So The Outsider's problem is not something that is supposed to be 'solved' - it is more of an experience, a challenge, an opportunity for growth of spirit... And if mortal life is non-accidental - then it is exactly the kind of experience-challenge that we - personally - most need.

lgude said...

Thanks for the re-view of The Outsider which I read around 1960 shortly after starting university. I recognized myself as an outsider and even though my idea of myself has perforce changed radically over the years it still seemed top drawer when I reread it - oh perhaps 10 or so years ago. A lot has happened spiritually in the last years and I think I will read it again. I am particularly struck by the observation in your comment: "There is a great difference between mortal life understood as everything, and mortal life understood in an eternal context." That may indeed explain the slight disappointment I know I feel - the sense of something missing - when I read The Outsider. While I have never been the kind of person that believed in my bones that this life is everything, over the past decade the palpable experience of a larger context has made the approaching end of my mortal life remarkably less oppressive. If you have not read Pirsig's Lila I highly recommend it because he advances the philosophic inquiry he started in Zen and the Art. I have always thought it a lesser novel but a greater philosophy book.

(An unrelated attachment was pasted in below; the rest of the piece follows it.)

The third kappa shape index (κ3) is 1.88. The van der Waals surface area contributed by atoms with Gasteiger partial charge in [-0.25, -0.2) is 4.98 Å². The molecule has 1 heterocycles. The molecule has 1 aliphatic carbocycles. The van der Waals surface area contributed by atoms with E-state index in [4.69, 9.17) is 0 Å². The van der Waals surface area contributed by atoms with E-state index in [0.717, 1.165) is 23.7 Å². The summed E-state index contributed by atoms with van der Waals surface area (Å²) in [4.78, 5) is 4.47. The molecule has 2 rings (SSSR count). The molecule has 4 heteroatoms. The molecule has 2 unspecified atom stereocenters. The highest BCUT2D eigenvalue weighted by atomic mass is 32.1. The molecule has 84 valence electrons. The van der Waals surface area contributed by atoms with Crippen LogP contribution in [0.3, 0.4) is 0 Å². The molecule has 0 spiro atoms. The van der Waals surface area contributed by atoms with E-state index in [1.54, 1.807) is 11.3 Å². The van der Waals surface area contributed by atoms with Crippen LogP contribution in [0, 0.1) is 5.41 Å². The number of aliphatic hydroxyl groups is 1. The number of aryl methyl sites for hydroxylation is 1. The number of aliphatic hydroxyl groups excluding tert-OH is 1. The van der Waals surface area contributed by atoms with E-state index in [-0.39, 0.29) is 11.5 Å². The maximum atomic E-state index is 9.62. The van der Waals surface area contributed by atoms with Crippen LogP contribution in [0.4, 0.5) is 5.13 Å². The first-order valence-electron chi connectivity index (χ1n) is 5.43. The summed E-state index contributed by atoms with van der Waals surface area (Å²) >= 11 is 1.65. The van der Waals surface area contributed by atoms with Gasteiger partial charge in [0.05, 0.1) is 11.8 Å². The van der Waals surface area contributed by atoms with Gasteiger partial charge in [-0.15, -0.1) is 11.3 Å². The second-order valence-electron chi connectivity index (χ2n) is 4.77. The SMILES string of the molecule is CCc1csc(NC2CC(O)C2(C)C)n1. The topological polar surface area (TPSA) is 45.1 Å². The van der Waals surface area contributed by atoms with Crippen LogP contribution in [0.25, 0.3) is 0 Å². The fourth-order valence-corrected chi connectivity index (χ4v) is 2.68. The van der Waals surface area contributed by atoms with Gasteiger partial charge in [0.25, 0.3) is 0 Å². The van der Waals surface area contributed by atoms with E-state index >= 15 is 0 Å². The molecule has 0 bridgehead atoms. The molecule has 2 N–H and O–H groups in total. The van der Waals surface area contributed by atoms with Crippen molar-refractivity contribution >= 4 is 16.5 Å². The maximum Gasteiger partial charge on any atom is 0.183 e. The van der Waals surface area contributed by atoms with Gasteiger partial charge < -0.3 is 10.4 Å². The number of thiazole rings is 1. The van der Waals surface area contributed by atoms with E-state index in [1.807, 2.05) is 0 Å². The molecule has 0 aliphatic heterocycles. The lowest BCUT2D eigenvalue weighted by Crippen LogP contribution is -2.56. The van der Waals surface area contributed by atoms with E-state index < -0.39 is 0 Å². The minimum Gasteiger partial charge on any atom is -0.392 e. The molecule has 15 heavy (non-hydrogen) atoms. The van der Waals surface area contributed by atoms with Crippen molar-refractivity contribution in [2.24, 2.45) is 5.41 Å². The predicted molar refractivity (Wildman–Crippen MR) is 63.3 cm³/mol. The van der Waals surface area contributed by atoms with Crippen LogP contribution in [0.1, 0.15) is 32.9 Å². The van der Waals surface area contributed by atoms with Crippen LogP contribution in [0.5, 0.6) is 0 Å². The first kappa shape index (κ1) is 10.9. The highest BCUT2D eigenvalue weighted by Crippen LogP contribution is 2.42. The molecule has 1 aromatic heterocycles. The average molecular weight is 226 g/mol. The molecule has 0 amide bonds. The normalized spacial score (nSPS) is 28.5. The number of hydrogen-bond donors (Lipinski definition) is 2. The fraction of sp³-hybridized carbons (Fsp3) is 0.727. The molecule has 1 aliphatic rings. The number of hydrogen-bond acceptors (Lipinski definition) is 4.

Bruce Charlton said...


I read Lila pretty much the day it was published! But I have never warned to it, except the bits on Dusenberry, and the Indians.